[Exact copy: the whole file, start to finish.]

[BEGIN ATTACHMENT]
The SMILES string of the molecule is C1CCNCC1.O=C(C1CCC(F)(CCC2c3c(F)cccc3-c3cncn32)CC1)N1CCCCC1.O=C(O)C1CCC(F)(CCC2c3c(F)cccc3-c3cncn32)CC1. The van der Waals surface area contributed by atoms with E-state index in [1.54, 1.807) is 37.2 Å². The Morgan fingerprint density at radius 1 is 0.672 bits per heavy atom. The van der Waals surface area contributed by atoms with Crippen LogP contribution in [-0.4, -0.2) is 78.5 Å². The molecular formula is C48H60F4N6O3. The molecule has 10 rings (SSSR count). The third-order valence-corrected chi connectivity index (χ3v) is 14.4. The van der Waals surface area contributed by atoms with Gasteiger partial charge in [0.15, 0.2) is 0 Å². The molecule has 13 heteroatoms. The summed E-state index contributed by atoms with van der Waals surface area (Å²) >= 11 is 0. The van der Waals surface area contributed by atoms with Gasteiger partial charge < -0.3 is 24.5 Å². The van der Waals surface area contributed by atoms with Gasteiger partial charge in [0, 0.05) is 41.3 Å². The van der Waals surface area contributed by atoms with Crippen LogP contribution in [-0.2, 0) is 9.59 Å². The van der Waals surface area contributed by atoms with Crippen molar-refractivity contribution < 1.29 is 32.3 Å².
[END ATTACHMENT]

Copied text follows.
The SMILES string of the molecule is C1CCNCC1.O=C(C1CCC(F)(CCC2c3c(F)cccc3-c3cncn32)CC1)N1CCCCC1.O=C(O)C1CCC(F)(CCC2c3c(F)cccc3-c3cncn32)CC1. The van der Waals surface area contributed by atoms with E-state index in [1.54, 1.807) is 37.2 Å². The Morgan fingerprint density at radius 1 is 0.672 bits per heavy atom. The van der Waals surface area contributed by atoms with Crippen LogP contribution in [-0.4, -0.2) is 78.5 Å². The molecular formula is C48H60F4N6O3. The molecule has 10 rings (SSSR count). The third-order valence-corrected chi connectivity index (χ3v) is 14.4. The van der Waals surface area contributed by atoms with Gasteiger partial charge in [0.15, 0.2) is 0 Å². The molecule has 13 heteroatoms. The summed E-state index contributed by atoms with van der Waals surface area (Å²) >= 11 is 0. The van der Waals surface area contributed by atoms with Gasteiger partial charge < -0.3 is 24.5 Å². The van der Waals surface area contributed by atoms with Gasteiger partial charge in [0, 0.05) is 41.3 Å². The van der Waals surface area contributed by atoms with Crippen LogP contribution in [-0.2, 0) is 9.59 Å². The van der Waals surface area contributed by atoms with Crippen molar-refractivity contribution < 1.29 is 32.3 Å².